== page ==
Knight said they have more work to do to turn the idea into a successful program. The program's next pilot weekend is in mid-August.
Several U.S. cities have provided incentives for newcomers to move, including New Haven, Connecticut and Detroit. Alaska uses oil royalties to pay its residents to live in the state.
Scott has called for measures he feels will make Vermont more economically attractive so young people will stay and others might move here, such as tuition-free college for National Guard members and construction of affordable housing.
Man reunited with missing class ring 60 years later
WORCESTER, Mass. — A Massachusetts man using a metal detector has found another man's class ring more than 60 years after he gave it to a high school sweetheart.
The Worcester Telegram reports Aaron Doray met 80-year-old Robert Michaud in Worcester on Saturday to return his Cushing Academy class ring.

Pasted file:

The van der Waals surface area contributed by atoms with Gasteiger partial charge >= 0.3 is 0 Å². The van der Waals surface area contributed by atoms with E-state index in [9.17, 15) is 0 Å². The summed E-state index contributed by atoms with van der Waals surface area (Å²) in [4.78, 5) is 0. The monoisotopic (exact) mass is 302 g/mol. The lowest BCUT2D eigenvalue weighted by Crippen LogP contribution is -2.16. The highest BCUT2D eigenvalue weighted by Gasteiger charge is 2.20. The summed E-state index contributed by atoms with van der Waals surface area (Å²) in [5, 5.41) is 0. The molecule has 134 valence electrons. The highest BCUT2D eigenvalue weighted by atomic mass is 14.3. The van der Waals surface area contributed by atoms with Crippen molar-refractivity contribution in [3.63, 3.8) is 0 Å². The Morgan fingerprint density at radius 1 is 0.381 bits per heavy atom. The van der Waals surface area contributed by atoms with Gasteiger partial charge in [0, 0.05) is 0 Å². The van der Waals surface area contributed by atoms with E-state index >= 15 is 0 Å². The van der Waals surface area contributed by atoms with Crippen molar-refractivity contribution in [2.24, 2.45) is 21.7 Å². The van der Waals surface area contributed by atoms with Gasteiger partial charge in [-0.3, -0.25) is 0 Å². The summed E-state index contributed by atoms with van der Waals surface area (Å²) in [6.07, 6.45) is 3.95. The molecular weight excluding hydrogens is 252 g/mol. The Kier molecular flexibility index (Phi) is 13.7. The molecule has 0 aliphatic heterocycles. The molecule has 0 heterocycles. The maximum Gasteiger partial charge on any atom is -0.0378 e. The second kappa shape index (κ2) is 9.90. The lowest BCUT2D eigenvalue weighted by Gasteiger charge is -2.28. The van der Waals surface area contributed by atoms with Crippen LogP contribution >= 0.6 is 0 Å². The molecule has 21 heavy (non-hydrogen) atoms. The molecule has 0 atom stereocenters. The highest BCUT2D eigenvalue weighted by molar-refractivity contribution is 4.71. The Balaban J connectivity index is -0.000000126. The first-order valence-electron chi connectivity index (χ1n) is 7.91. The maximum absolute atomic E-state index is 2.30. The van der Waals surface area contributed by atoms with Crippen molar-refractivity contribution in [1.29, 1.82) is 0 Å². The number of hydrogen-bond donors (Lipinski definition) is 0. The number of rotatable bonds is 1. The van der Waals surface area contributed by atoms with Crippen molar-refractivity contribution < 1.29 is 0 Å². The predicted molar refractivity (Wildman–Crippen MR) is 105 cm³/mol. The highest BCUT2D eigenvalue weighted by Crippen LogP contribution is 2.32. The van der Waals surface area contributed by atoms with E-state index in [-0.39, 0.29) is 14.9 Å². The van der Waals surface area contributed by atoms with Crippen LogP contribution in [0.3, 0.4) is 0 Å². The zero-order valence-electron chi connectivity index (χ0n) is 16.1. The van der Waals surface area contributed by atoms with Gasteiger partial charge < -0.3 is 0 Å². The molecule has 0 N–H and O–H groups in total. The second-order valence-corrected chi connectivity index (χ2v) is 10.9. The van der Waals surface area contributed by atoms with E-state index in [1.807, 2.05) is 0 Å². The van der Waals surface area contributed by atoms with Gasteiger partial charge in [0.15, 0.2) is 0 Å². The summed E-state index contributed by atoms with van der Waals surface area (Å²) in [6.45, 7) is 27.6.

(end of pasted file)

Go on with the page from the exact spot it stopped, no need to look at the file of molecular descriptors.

Doray say he found the ring in March while using his metal detector in Leicester. He called Cushing Academy with hopes of finding the ring's owner, and they linked him to Michaud.
Michaud graduated from the school in 1954, and the ring was engraved with his initials. He says he gave the ring away when he was 19, figuring the girl later "threw it out the window."
Michaud says he is delighted to have his ring back, although he's "terrible with rings."
Information from: Telegram & Gazette (Worcester, Mass.), http://www.telegram.com
FBI agent whose gun went off at nightclub tested for alcohol
DENVER — Denver police say they're awaiting lab results to help determine if an off-duty FBI agent could face charges after accidentally firing a weapon that dropped out of its holster while he was dancing at a nightclub.
Police say in a statement Monday that they want to determine if alcohol was a factor.
Prosecutors will determine whether the agent will face any charges in the shooting that wounded another man. The victim was taken to a hospital in good condition.
Police have said the agent was dancing at the downtown club early Saturday when the gun fell from the agent's waistband holster onto the floor. The firearm went off when the agent picked it up.
His name has not been released. The Denver FBI has declined to comment.